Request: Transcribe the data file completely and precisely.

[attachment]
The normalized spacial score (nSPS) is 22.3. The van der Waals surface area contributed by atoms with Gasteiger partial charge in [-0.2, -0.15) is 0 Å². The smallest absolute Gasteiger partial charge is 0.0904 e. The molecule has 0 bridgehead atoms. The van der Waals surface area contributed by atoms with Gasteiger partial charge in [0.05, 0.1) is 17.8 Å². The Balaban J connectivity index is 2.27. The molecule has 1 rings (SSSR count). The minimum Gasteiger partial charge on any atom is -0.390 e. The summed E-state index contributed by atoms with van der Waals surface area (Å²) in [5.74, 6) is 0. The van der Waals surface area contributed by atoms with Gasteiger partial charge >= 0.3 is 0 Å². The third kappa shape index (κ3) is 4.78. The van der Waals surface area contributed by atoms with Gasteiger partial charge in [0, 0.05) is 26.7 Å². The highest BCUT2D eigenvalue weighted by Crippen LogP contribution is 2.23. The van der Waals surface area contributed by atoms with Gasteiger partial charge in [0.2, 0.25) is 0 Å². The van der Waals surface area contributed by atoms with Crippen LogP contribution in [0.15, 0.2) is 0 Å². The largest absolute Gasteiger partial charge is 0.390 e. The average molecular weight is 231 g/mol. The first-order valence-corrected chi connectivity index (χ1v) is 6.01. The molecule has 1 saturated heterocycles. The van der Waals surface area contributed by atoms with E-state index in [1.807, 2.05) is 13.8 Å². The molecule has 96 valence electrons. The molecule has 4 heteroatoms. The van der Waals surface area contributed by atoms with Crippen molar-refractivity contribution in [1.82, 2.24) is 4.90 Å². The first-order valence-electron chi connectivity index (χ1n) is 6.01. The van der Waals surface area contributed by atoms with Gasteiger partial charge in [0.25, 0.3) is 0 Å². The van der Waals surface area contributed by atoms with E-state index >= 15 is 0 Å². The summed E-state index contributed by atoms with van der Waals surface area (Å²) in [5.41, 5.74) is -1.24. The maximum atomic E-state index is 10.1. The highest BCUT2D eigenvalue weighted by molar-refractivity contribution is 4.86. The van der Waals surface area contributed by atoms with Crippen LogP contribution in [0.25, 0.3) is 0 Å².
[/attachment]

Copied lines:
The normalized spacial score (nSPS) is 22.3. The van der Waals surface area contributed by atoms with Gasteiger partial charge in [-0.2, -0.15) is 0 Å². The smallest absolute Gasteiger partial charge is 0.0904 e. The molecule has 0 bridgehead atoms. The van der Waals surface area contributed by atoms with Gasteiger partial charge in [0.05, 0.1) is 17.8 Å². The Balaban J connectivity index is 2.27. The molecule has 1 rings (SSSR count). The minimum Gasteiger partial charge on any atom is -0.390 e. The summed E-state index contributed by atoms with van der Waals surface area (Å²) in [5.74, 6) is 0. The van der Waals surface area contributed by atoms with Gasteiger partial charge >= 0.3 is 0 Å². The third kappa shape index (κ3) is 4.78. The van der Waals surface area contributed by atoms with Gasteiger partial charge in [0, 0.05) is 26.7 Å². The highest BCUT2D eigenvalue weighted by Crippen LogP contribution is 2.23. The van der Waals surface area contributed by atoms with Gasteiger partial charge in [0.2, 0.25) is 0 Å². The van der Waals surface area contributed by atoms with Crippen LogP contribution in [0.15, 0.2) is 0 Å². The largest absolute Gasteiger partial charge is 0.390 e. The average molecular weight is 231 g/mol. The first-order valence-corrected chi connectivity index (χ1v) is 6.01. The molecule has 1 saturated heterocycles. The van der Waals surface area contributed by atoms with E-state index in [1.807, 2.05) is 13.8 Å². The molecule has 96 valence electrons. The molecule has 4 heteroatoms. The van der Waals surface area contributed by atoms with Crippen molar-refractivity contribution in [1.82, 2.24) is 4.90 Å². The first-order valence-electron chi connectivity index (χ1n) is 6.01. The van der Waals surface area contributed by atoms with Gasteiger partial charge in [0.25, 0.3) is 0 Å². The van der Waals surface area contributed by atoms with E-state index >= 15 is 0 Å². The summed E-state index contributed by atoms with van der Waals surface area (Å²) in [5.41, 5.74) is -1.24. The maximum atomic E-state index is 10.1. The highest BCUT2D eigenvalue weighted by molar-refractivity contribution is 4.86. The van der Waals surface area contributed by atoms with Crippen LogP contribution in [0.25, 0.3) is 0 Å².